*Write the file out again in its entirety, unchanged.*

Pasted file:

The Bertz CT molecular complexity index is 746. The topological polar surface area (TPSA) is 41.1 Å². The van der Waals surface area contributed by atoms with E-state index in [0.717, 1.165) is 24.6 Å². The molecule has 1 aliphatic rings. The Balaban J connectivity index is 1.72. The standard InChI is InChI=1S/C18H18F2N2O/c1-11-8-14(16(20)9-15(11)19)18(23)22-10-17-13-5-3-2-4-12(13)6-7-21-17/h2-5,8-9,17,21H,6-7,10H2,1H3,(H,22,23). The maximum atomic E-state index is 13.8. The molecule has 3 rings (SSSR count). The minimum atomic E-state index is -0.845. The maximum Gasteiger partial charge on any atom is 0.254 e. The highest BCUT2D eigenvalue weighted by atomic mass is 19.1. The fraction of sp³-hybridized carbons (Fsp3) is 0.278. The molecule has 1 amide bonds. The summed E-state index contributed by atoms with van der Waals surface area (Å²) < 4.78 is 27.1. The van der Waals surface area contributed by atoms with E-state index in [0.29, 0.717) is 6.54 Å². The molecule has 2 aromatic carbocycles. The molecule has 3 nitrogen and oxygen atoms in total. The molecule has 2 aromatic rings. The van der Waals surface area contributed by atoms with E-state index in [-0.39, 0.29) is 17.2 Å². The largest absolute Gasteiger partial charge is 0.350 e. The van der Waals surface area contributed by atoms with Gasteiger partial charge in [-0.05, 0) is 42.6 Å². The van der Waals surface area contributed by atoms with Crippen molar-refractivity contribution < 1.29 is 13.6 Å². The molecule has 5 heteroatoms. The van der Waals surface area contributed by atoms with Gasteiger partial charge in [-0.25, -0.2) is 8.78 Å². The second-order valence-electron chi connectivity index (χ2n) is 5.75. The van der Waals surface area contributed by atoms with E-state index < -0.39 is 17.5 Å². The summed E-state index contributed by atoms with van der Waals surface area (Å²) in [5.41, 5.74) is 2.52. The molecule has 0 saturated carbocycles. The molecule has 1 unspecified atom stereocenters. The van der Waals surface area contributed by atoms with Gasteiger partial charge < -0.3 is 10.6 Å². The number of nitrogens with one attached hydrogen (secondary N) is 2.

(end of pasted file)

The Bertz CT molecular complexity index is 746. The topological polar surface area (TPSA) is 41.1 Å². The van der Waals surface area contributed by atoms with E-state index in [0.717, 1.165) is 24.6 Å². The molecule has 1 aliphatic rings. The Balaban J connectivity index is 1.72. The standard InChI is InChI=1S/C18H18F2N2O/c1-11-8-14(16(20)9-15(11)19)18(23)22-10-17-13-5-3-2-4-12(13)6-7-21-17/h2-5,8-9,17,21H,6-7,10H2,1H3,(H,22,23). The maximum atomic E-state index is 13.8. The molecule has 3 rings (SSSR count). The minimum atomic E-state index is -0.845. The maximum Gasteiger partial charge on any atom is 0.254 e. The highest BCUT2D eigenvalue weighted by atomic mass is 19.1. The fraction of sp³-hybridized carbons (Fsp3) is 0.278. The molecule has 1 amide bonds. The summed E-state index contributed by atoms with van der Waals surface area (Å²) < 4.78 is 27.1. The van der Waals surface area contributed by atoms with E-state index in [0.29, 0.717) is 6.54 Å². The molecule has 2 aromatic carbocycles. The molecule has 3 nitrogen and oxygen atoms in total. The molecule has 2 aromatic rings. The van der Waals surface area contributed by atoms with E-state index in [-0.39, 0.29) is 17.2 Å². The largest absolute Gasteiger partial charge is 0.350 e. The van der Waals surface area contributed by atoms with Gasteiger partial charge in [-0.05, 0) is 42.6 Å². The van der Waals surface area contributed by atoms with Crippen molar-refractivity contribution < 1.29 is 13.6 Å². The molecule has 5 heteroatoms. The van der Waals surface area contributed by atoms with Gasteiger partial charge in [-0.25, -0.2) is 8.78 Å². The second-order valence-electron chi connectivity index (χ2n) is 5.75. The van der Waals surface area contributed by atoms with E-state index < -0.39 is 17.5 Å². The summed E-state index contributed by atoms with van der Waals surface area (Å²) in [5.41, 5.74) is 2.52. The molecule has 0 saturated carbocycles. The molecule has 1 unspecified atom stereocenters. The van der Waals surface area contributed by atoms with Gasteiger partial charge < -0.3 is 10.6 Å². The number of nitrogens with one attached hydrogen (secondary N) is 2.